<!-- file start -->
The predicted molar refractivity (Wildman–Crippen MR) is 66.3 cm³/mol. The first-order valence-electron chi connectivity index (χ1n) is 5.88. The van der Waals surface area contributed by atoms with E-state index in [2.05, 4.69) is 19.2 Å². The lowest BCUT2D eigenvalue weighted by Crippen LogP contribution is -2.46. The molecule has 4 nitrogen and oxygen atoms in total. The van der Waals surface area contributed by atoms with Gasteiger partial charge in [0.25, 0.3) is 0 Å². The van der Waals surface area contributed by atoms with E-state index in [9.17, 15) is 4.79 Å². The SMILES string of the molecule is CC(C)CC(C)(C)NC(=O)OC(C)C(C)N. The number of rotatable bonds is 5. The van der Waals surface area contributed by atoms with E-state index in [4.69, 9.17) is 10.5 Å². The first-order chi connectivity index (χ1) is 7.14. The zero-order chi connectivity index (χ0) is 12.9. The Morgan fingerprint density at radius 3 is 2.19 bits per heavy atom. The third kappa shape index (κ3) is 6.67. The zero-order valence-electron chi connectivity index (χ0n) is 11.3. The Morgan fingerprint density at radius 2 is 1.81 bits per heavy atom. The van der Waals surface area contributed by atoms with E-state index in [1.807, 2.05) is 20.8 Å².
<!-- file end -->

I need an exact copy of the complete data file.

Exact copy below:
The predicted molar refractivity (Wildman–Crippen MR) is 66.3 cm³/mol. The first-order valence-electron chi connectivity index (χ1n) is 5.88. The van der Waals surface area contributed by atoms with E-state index in [2.05, 4.69) is 19.2 Å². The lowest BCUT2D eigenvalue weighted by Crippen LogP contribution is -2.46. The molecule has 4 nitrogen and oxygen atoms in total. The van der Waals surface area contributed by atoms with Gasteiger partial charge in [0.25, 0.3) is 0 Å². The van der Waals surface area contributed by atoms with E-state index in [9.17, 15) is 4.79 Å². The SMILES string of the molecule is CC(C)CC(C)(C)NC(=O)OC(C)C(C)N. The number of rotatable bonds is 5. The van der Waals surface area contributed by atoms with E-state index in [4.69, 9.17) is 10.5 Å². The first-order chi connectivity index (χ1) is 7.14. The zero-order chi connectivity index (χ0) is 12.9. The Morgan fingerprint density at radius 3 is 2.19 bits per heavy atom. The third kappa shape index (κ3) is 6.67. The zero-order valence-electron chi connectivity index (χ0n) is 11.3. The Morgan fingerprint density at radius 2 is 1.81 bits per heavy atom. The van der Waals surface area contributed by atoms with E-state index in [1.807, 2.05) is 20.8 Å².